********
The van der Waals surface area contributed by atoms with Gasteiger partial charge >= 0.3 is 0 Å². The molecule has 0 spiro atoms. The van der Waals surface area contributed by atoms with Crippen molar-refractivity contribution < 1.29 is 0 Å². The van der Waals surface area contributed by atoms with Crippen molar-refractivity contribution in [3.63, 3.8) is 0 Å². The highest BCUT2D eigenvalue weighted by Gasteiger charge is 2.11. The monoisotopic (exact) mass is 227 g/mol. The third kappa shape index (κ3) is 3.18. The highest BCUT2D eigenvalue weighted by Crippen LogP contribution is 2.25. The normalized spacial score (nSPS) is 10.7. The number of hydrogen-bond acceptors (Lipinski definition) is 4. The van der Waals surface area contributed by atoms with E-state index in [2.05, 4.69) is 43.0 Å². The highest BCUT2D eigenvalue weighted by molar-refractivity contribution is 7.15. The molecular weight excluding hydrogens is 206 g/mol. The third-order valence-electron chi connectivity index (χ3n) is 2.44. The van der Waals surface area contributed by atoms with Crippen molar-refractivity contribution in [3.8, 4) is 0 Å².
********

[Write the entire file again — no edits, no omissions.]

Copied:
The van der Waals surface area contributed by atoms with Gasteiger partial charge >= 0.3 is 0 Å². The molecule has 0 spiro atoms. The van der Waals surface area contributed by atoms with Crippen molar-refractivity contribution < 1.29 is 0 Å². The van der Waals surface area contributed by atoms with Crippen molar-refractivity contribution in [3.63, 3.8) is 0 Å². The highest BCUT2D eigenvalue weighted by Gasteiger charge is 2.11. The monoisotopic (exact) mass is 227 g/mol. The third kappa shape index (κ3) is 3.18. The highest BCUT2D eigenvalue weighted by Crippen LogP contribution is 2.25. The normalized spacial score (nSPS) is 10.7. The number of hydrogen-bond acceptors (Lipinski definition) is 4. The van der Waals surface area contributed by atoms with E-state index in [2.05, 4.69) is 43.0 Å². The highest BCUT2D eigenvalue weighted by molar-refractivity contribution is 7.15. The molecular weight excluding hydrogens is 206 g/mol. The third-order valence-electron chi connectivity index (χ3n) is 2.44. The van der Waals surface area contributed by atoms with Crippen molar-refractivity contribution in [3.8, 4) is 0 Å².